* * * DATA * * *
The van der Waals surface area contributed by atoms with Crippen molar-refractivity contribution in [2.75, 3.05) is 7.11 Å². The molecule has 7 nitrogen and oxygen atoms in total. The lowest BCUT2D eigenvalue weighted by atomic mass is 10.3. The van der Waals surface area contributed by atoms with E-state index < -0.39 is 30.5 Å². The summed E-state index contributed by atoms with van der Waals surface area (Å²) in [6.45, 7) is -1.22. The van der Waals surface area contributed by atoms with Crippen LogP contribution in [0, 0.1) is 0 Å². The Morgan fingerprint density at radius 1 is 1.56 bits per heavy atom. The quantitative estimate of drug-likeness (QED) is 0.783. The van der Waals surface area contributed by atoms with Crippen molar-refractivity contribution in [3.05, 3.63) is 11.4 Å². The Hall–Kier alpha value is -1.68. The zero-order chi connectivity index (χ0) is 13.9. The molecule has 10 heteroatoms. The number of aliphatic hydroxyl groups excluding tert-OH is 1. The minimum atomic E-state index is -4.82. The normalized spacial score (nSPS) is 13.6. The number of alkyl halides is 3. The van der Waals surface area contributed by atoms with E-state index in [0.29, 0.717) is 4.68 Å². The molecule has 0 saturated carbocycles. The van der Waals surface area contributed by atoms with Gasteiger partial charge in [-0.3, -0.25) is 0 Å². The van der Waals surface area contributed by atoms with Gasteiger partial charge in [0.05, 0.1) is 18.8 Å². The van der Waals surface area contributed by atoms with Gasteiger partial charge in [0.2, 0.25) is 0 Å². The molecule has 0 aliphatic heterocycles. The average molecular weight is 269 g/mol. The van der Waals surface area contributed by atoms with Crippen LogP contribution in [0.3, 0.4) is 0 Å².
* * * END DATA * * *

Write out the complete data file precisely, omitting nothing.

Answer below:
The van der Waals surface area contributed by atoms with Crippen molar-refractivity contribution in [2.75, 3.05) is 7.11 Å². The molecule has 7 nitrogen and oxygen atoms in total. The lowest BCUT2D eigenvalue weighted by atomic mass is 10.3. The van der Waals surface area contributed by atoms with E-state index < -0.39 is 30.5 Å². The summed E-state index contributed by atoms with van der Waals surface area (Å²) in [6.45, 7) is -1.22. The van der Waals surface area contributed by atoms with Crippen LogP contribution in [0, 0.1) is 0 Å². The Morgan fingerprint density at radius 1 is 1.56 bits per heavy atom. The quantitative estimate of drug-likeness (QED) is 0.783. The van der Waals surface area contributed by atoms with Crippen molar-refractivity contribution in [3.05, 3.63) is 11.4 Å². The Hall–Kier alpha value is -1.68. The zero-order chi connectivity index (χ0) is 13.9. The molecule has 10 heteroatoms. The number of aliphatic hydroxyl groups excluding tert-OH is 1. The minimum atomic E-state index is -4.82. The normalized spacial score (nSPS) is 13.6. The number of alkyl halides is 3. The van der Waals surface area contributed by atoms with E-state index in [0.29, 0.717) is 4.68 Å². The molecule has 0 saturated carbocycles. The van der Waals surface area contributed by atoms with Gasteiger partial charge in [-0.3, -0.25) is 0 Å². The van der Waals surface area contributed by atoms with Gasteiger partial charge in [0.05, 0.1) is 18.8 Å². The van der Waals surface area contributed by atoms with Gasteiger partial charge in [0.2, 0.25) is 0 Å². The molecule has 0 aliphatic heterocycles. The average molecular weight is 269 g/mol. The van der Waals surface area contributed by atoms with Crippen LogP contribution in [0.3, 0.4) is 0 Å².